June 11, 2020

Parliament Strips itself of Powers to Establish or Disband Government Agencies


Inside the 80-member Chamber of Deputies, the lower House of Parliament. Both Houses will be observers in how the executive manages some key affairs

Parliament will no longer have any role in the establishment or disbandment of government agencies, once a new amendment bill becomes law.

Both the Chamber of Deputies and Senate have endorsed a new bill that takes away their power to pass laws establishing or removing government’s business oriented institutions. The House voted through the bill earlier, and late May the Senate also did the same.

In the bill awaiting Presidential Assent, these powers have been transferred to the President and Finance Minister. As set in the bill that the changes come into force after two years, it means from 2022, moneymaking and investment oriented agencies like RwandAir, RDB, WASAC, REG and many more – are solely the responsibility of the President.

Under the new changes, the President can wake up any morning and set up a government agency. With the same power to disband any agency as he sees fit without any separate review.

Opponents of the bill, whose voices were swallowed by the overwhelming majority, indicated that they feared the concentration of power in hands of one arm of government, the executive.

Instead, Parliament will only be left with possibility of knowing what happens in some of those agencies from Auditor General’s reports.

The Genesis of these new momentous changes emanated from cabinet through the Labour and Public Service Minister Fanfan K. Rwanyindo. Government wants to amend a 2016 law governing public institutions.

In her explanatory note, Rwanyindo said the existing legal regime was curtailing government’s ability to implement its plans quickly.

“The enactment of a law takes a long process from its initiation to publication whereas Government policies, programs, strategies like National Strategy for Transformation (NST1) require an accelerated implementation by public institutions,” she said.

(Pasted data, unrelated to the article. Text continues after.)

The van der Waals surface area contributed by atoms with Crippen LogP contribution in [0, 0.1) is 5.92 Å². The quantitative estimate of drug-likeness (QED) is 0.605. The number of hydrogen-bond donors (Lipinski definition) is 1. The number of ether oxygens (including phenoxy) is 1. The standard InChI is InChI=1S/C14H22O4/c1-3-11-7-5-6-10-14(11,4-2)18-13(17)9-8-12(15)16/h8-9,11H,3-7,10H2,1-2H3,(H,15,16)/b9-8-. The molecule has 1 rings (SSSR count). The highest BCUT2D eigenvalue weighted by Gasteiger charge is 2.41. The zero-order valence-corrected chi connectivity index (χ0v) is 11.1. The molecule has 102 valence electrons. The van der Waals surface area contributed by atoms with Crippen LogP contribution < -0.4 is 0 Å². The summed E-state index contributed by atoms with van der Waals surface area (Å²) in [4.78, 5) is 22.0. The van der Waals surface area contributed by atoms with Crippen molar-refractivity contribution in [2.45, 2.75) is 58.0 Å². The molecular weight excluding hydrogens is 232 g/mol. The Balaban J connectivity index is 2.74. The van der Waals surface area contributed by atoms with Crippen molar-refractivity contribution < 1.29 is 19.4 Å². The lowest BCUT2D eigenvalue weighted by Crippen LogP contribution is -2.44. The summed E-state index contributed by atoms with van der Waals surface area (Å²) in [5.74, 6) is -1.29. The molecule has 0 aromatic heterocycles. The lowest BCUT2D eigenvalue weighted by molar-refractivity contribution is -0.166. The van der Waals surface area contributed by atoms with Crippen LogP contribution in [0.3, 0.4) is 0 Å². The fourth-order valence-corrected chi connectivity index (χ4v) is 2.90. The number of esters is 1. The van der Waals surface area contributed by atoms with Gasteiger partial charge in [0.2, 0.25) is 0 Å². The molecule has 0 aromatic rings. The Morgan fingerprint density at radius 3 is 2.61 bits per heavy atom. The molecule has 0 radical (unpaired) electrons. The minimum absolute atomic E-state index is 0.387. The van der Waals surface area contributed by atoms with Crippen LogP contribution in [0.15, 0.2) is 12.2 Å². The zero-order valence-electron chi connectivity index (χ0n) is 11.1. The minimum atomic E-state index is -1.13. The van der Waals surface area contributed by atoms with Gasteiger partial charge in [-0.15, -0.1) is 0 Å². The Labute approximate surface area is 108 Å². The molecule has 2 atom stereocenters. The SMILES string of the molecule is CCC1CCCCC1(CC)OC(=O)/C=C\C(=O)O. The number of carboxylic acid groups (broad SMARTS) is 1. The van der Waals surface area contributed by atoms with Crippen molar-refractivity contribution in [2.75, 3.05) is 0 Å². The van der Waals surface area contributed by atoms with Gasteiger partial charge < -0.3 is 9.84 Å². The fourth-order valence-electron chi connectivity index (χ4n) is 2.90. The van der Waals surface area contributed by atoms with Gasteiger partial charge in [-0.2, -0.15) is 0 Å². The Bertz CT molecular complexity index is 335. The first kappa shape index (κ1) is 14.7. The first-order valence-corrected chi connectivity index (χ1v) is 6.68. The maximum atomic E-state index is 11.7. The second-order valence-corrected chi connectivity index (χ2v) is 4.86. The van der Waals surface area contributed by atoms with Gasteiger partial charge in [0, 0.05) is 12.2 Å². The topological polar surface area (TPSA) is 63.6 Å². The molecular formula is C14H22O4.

“Thus the establishment of public institution by a law does not respond to the need of accelerating the implementation of Government policies, programs, strategies and quick service delivery.”

The old law creates cumbersome entities operating both as commercial and non-commercial like RSSB. In the new law, institutions like RSSB may be broken up into separate entities, so that there are solely money-making agencies and ones with no mandate to make money.

Going forward, there will be two categories of government autonomous bodies; Non-commercial public institutions and State owned companies.

Some of the existing bodies concerned with the new law include the Rwanda Convention Bureau, Rwanda Cooperation Initiative, water utility WASAC, power utility REG, RSSB which manages pensions and health insurance, the National Agricultural Export Development Board (NAEB), RwandAir and many others.

Under the existing status, if President Kagame wanted to set up a new agency, he has to seek law establishing it from Parliament. Also, if he wanted to reorganize any such agency, he also needed parliamentary approval.

For example, in future if the President is not happy with national carrier RwandAir, he can simply decree disbanding it. Legally, he will not need to ask anyone as the new law allows him.

Not all Parliamentary involvement has been removed though, according Green Party leader and lawmaker Dr Frank Habineza. Together with his party colleague Jean Claude Ntezimana, they were the only two MPs who voted against the new bill.

Habineza told The Chronicles this Thursday that Parliament’s role “will be minimal”, noting: “But the Auditor General will audit them, then from that Parliament will do oversight.”

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